Updated: Nov 16, 2020
Presented by James Hargett, Professor of Chinese Studies, Department of East Asian Studies, State University of New York at Albany Moderated by Cynthia Chennault, Emerita, Chinese Literature, Department of Languages, Literatures, and Cultures, University of Florida
Jim will share findings from his recent research on the origin of place names (diming 地名) in China in the period before Qin unification in 221 BCE. Since all China scholars, especially those who work in the imperial era (Qin Dynasty and thereafter through to the Qing Dynasty), on some level work with place names, this topic should interest many academics, as well as curious lay people. The presentation will address place names in terms of two questions:
How were place-names first formulated during the Shang and Zhou periods?
What is the role or function of place names in subsequent Chinese history?
Jim will offer some new ideas about the function of place names in imperial China.
Cynthia Chennault was one of Mrs. Lin's earliest students at Wellesley College. After graduating from Wellesley, she earned a Ph.D. in East Asian Languages and Civilizations at Stanford University. Her scholarly research has focused on Chinese lyrical poetry and social history during the Six Dynasties and early Tang periods.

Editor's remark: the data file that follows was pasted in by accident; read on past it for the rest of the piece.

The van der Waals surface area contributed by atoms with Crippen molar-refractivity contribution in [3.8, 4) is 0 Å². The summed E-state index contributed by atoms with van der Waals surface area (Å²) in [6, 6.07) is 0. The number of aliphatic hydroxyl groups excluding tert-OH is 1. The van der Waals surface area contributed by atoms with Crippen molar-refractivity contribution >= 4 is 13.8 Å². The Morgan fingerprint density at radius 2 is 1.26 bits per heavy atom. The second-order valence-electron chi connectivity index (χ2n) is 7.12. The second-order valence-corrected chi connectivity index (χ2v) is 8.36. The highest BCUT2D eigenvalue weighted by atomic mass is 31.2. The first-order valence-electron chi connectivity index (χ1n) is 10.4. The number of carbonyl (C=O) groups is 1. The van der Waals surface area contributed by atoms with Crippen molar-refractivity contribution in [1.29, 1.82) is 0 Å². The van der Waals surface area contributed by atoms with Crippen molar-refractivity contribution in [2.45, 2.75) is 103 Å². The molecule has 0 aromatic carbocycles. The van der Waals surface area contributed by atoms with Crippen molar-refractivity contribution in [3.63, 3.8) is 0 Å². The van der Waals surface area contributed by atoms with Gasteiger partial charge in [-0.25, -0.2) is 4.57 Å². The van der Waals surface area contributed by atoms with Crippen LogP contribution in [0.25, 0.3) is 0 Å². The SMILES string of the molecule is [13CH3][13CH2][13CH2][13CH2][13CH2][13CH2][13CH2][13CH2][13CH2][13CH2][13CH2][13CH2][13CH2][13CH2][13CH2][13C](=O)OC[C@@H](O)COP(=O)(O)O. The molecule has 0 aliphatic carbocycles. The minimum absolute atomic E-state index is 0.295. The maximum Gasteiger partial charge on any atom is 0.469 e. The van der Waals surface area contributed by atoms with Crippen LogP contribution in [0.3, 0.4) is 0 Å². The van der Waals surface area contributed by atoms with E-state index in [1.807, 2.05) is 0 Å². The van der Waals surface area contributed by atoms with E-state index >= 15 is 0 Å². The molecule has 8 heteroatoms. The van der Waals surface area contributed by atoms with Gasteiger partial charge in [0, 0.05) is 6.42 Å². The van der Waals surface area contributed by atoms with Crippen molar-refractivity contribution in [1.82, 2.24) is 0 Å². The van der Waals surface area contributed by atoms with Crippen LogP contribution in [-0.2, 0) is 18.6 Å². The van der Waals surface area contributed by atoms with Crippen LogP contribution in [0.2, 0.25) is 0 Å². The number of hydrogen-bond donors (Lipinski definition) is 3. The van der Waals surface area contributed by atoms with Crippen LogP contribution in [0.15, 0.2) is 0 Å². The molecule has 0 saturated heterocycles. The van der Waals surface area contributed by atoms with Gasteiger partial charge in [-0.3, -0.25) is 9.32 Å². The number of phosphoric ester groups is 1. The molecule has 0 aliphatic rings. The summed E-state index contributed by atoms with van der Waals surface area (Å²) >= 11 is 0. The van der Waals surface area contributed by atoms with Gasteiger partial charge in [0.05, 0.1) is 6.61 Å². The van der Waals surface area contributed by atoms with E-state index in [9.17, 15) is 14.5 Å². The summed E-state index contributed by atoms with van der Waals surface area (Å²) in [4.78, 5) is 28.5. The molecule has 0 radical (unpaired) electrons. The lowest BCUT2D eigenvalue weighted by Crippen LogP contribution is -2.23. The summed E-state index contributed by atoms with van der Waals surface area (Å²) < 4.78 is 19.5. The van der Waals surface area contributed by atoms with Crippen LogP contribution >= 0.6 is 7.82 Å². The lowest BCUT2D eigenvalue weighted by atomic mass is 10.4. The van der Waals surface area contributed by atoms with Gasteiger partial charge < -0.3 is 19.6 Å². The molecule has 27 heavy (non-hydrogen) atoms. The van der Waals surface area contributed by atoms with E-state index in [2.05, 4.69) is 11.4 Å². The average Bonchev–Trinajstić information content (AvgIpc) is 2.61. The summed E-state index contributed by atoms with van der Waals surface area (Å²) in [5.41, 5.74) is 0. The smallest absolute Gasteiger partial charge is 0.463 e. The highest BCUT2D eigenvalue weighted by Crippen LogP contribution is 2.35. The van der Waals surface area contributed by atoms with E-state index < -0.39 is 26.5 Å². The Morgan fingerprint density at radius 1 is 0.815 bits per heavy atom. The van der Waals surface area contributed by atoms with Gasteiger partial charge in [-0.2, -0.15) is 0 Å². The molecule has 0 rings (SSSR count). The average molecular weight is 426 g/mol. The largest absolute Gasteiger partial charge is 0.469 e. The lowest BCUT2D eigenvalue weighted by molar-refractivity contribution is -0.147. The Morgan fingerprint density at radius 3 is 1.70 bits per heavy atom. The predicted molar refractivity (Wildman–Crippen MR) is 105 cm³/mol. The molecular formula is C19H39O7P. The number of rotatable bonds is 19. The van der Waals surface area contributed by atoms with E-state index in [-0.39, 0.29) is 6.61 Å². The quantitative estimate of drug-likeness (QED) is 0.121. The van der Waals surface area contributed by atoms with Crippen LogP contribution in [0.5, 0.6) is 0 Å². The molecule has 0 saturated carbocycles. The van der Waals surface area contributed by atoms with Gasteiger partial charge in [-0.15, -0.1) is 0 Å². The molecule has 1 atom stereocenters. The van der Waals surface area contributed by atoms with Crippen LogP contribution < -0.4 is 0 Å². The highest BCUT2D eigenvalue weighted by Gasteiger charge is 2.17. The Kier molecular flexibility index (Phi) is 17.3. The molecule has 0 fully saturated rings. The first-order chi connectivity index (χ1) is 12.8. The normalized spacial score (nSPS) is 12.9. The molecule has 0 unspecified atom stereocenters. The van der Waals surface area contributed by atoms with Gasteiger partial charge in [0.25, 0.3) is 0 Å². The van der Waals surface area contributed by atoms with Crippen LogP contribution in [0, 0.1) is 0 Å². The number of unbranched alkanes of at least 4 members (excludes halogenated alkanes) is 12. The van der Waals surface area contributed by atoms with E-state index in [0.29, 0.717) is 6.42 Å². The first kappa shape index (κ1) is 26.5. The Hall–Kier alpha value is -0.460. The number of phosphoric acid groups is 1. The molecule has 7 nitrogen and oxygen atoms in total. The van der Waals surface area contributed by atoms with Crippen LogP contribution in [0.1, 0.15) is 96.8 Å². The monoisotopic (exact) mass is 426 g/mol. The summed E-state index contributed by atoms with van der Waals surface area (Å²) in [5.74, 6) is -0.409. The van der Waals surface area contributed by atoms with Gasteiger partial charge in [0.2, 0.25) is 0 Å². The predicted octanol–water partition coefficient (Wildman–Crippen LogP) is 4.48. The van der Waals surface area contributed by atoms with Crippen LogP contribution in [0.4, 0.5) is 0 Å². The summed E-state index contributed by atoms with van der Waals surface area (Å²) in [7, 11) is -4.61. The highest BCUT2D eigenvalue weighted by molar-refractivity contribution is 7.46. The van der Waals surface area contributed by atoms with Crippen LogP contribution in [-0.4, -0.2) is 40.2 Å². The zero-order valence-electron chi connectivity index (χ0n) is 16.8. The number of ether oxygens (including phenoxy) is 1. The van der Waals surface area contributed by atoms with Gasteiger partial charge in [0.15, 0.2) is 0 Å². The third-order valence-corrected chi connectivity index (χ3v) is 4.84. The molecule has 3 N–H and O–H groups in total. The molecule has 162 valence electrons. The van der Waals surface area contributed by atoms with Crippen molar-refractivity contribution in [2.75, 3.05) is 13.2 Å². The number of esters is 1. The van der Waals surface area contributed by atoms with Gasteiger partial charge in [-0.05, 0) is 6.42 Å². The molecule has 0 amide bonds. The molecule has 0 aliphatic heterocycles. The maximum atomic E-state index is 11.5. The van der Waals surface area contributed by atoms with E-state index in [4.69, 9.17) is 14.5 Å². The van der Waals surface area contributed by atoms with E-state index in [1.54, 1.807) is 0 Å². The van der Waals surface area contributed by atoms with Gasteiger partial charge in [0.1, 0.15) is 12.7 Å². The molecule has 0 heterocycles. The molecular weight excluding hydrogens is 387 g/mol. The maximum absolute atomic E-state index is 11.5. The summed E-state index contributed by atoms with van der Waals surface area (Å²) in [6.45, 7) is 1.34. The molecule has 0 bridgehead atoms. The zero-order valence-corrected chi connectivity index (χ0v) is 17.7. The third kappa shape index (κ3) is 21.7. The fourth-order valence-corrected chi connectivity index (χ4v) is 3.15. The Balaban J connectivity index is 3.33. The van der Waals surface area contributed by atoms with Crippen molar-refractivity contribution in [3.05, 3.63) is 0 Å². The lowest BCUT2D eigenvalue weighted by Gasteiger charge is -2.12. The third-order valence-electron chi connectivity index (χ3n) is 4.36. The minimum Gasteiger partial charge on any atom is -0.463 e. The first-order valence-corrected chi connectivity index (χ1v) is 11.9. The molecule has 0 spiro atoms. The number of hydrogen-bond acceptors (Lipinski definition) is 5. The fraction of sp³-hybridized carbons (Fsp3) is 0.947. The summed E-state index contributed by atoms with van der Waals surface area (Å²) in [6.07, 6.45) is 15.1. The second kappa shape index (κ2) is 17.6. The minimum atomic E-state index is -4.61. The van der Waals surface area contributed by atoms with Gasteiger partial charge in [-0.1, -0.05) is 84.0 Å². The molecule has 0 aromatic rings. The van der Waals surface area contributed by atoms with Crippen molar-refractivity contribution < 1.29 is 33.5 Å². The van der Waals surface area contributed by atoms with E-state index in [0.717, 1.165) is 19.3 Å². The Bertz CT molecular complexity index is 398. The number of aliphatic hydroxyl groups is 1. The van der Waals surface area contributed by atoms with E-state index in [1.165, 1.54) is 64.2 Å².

Jim and Cynthia share a unique connection through their fathers. Cynthia's father is the legendary aviator Claire Lee Chennault, World War II leader of the Flying Tigers. Jim's father worked in Chengdu on the crew that maintained the tarmac (regularly destroyed by Japanese bombers) for the Flying Tigers.
Registration is by email invitation only, and limited to members of our Tiger Community including Helen Lin's students, colleagues, family, and their invited guests.
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